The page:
On November 15, 2005, the Charlottesville Area Mountain Bike Club (CAMBC) and the Rivanna Trail Foundation (RTF) tackled a big problem! A dangerous section of trail ran within inches of a cliff, a serious cliff!
Yes, that’s the trail surface at the bottom of the picture!
Had anyone gone over the edge, a 100+ foot tumble would have landed them on the highway ramp. It could have been a really bad day for someone. Luckily, no one has been hurt yet.
And just as bad, our beloved hill was having an erosion problem just 50 feet down the trail.
This trench actually extended almost ¼ mile up the hill. The old trail was a fall line trail – every time it rained, the water simply had no other place to run! Erosion was out of control. Almost 2 foot of soil has washed away from this section of trail already. Corrective action was necessary.
So, UVA, CAMBC and RTF to the rescue! CAMBC and RTF prepared for the trailwork day by spending time scouting the hill side and figuring out the best place to move the trail. The trail had many constraints: it needed to be appealing to users, safe from danger, have a sustainable grade, include appropriate water drainage features, connect users to the other parts of the trail system, and avoid a telecommunications cable. After design, we marked the trail for the volunteers to build on the work day. We also prepped the work site by having a qualified chainsaw operator with proper safety gear remove several trees that had fallen in the path of the planned trail, but no live trees were felled in the building of the trail. This step is important to do before volunteers are in the area for everyone’s safety.
After the work site was properly prepared, motivated volunteers were invited. And we started early, 8 a.m. on a Saturday morning! Volunteers of all ages were trained on how to clear branches out of the way and created the new contour trail by benching the ground. Here, Jon C. is giving a tutorial on how to build trail.
While another group gets started on some raking.
Benching is the process of creating a trail tread that is both pleasant to walk on, but still shaped so that water can flow off the trail with minimal erosion. Here the kids are putting to use what they learned on how to create benched trail.
Another group of volunteers also had to create a properly shaped switch back turn. It involved starting with moving a lot of local rock to form a firm foundation so that the turn would maintain its shape for centuries.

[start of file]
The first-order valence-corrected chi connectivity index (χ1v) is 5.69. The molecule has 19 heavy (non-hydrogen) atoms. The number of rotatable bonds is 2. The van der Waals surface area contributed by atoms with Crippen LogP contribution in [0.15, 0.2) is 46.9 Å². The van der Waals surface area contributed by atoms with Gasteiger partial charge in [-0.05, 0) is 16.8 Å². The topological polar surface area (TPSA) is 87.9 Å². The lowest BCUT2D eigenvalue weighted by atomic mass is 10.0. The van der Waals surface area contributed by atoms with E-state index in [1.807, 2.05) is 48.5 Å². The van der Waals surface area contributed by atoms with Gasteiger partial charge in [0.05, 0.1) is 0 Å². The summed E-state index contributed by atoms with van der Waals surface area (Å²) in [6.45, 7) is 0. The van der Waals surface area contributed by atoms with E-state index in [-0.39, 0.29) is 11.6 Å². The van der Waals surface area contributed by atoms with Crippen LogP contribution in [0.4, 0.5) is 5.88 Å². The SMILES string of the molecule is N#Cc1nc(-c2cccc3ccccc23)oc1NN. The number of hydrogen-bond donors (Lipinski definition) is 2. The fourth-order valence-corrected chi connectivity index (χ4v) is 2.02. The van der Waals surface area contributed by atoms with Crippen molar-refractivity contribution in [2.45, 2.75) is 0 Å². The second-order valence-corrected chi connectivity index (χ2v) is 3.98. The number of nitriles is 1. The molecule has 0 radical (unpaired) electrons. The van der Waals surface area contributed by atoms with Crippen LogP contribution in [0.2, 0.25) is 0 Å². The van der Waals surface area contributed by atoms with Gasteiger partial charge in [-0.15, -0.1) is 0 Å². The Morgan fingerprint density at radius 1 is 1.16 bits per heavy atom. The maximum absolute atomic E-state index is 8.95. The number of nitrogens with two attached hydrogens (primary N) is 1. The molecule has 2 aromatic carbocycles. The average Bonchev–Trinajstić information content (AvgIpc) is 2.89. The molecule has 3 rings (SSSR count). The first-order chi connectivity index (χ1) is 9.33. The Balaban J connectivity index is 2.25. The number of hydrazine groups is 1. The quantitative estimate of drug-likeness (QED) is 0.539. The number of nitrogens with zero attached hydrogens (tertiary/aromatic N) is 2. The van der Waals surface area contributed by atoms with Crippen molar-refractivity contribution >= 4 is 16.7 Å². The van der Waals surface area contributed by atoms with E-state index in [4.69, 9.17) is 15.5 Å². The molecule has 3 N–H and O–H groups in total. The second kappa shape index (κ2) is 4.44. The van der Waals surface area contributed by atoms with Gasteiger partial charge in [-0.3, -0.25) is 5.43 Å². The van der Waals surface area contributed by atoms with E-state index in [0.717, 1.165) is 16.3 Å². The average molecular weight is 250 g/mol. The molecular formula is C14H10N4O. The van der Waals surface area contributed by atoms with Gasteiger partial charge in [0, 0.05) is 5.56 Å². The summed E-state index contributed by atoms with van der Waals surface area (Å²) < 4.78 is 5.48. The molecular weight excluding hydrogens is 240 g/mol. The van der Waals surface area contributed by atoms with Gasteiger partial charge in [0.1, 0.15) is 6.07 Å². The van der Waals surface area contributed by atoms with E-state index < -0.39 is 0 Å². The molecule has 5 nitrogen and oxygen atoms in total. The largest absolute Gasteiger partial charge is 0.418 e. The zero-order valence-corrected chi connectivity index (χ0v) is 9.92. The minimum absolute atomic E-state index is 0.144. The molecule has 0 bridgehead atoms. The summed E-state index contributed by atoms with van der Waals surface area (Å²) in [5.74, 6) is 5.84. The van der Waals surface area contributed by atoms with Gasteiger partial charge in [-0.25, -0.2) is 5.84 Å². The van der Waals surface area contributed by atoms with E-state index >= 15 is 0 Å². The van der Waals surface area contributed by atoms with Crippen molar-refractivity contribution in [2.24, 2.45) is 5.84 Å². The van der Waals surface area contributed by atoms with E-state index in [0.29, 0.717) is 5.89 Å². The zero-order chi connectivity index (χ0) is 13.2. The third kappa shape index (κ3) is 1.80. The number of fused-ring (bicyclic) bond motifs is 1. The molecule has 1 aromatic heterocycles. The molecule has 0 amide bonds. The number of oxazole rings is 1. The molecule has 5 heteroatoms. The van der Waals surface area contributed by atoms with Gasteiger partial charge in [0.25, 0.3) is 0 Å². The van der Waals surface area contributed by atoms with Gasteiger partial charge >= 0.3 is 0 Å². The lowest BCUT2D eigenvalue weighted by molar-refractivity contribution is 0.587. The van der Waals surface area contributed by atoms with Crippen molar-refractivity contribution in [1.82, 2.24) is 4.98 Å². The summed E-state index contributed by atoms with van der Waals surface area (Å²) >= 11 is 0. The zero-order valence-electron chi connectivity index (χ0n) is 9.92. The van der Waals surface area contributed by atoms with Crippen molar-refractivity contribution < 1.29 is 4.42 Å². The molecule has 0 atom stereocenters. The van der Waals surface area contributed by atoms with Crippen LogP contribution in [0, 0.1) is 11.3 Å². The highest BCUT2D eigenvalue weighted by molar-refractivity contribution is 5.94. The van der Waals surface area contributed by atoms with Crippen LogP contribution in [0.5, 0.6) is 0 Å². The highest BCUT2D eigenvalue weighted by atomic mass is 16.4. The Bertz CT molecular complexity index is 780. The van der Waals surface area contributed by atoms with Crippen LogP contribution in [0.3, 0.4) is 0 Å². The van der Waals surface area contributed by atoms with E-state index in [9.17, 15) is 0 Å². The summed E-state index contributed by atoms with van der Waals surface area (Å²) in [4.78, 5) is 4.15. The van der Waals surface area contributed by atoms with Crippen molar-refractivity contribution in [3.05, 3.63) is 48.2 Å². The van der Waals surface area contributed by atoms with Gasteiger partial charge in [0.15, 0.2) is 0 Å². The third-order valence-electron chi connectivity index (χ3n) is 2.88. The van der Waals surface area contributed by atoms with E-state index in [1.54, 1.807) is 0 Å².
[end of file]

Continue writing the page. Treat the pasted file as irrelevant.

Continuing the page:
Then using dirt removed during the benching process for other parts of the trail to form a trail tread in the turn. The final product is beautiful and does not adequately portray the amount of skill and “sweat equity” involved. Building turns is super hard work, and this crew is justifiably proud of their effort!
Of course, we had to test that the trail would meet the need of being pleasant to users.
Another important aspect of re-routing trail is closure of the old trail. Many people think it’s simply piling some sticks or rocks at the entrance to the old trail, or maybe putting up a sign. That’s not good enough, because some users may still want to use the old trail and might reopen the old trail. Further, that does nothing to control the erosion issue on the old trail.
To solve these issues volunteers started by using hand tools to break up the tread on the trail to be closed so that new vegetation can grow.
Without this step, the old trail tread is too compacted for plants to get a foothold. New plants are the key to erosion control. Then we brought in organic material (dead trees, leaves, grass roots) from the new trail construction part of the project to disguise the old trail.
We also transplanted small trees into the trail to close the “line of sight” so that trail users do not experience the opened corridor as a possible alternate route to use. At the end of the process, the goal is to have the closed trail appear as if there was never a trail there.
Big thanks to the students and community members who participated! We had members of CAMBC, RTF, the Cutaway Mountain Bike Team, the CRC/BRC Mountain Bike Team, UVA Outdoors Club, UVA Cycling, and UVA’s Madison House totaling over 60 people and over 220 volunteer hours!
Unfortunately, the ¼ mile of trenched trail was more than could be closed by hand and volunteers were only able to close the most dangerous section on this workday. CAMBC is in the process of planning a follow up work day to close the rest of the eroded sections.
If you aren’t a member of CAMBC or RTF, please consider joining. Your support helps your local trails look like this.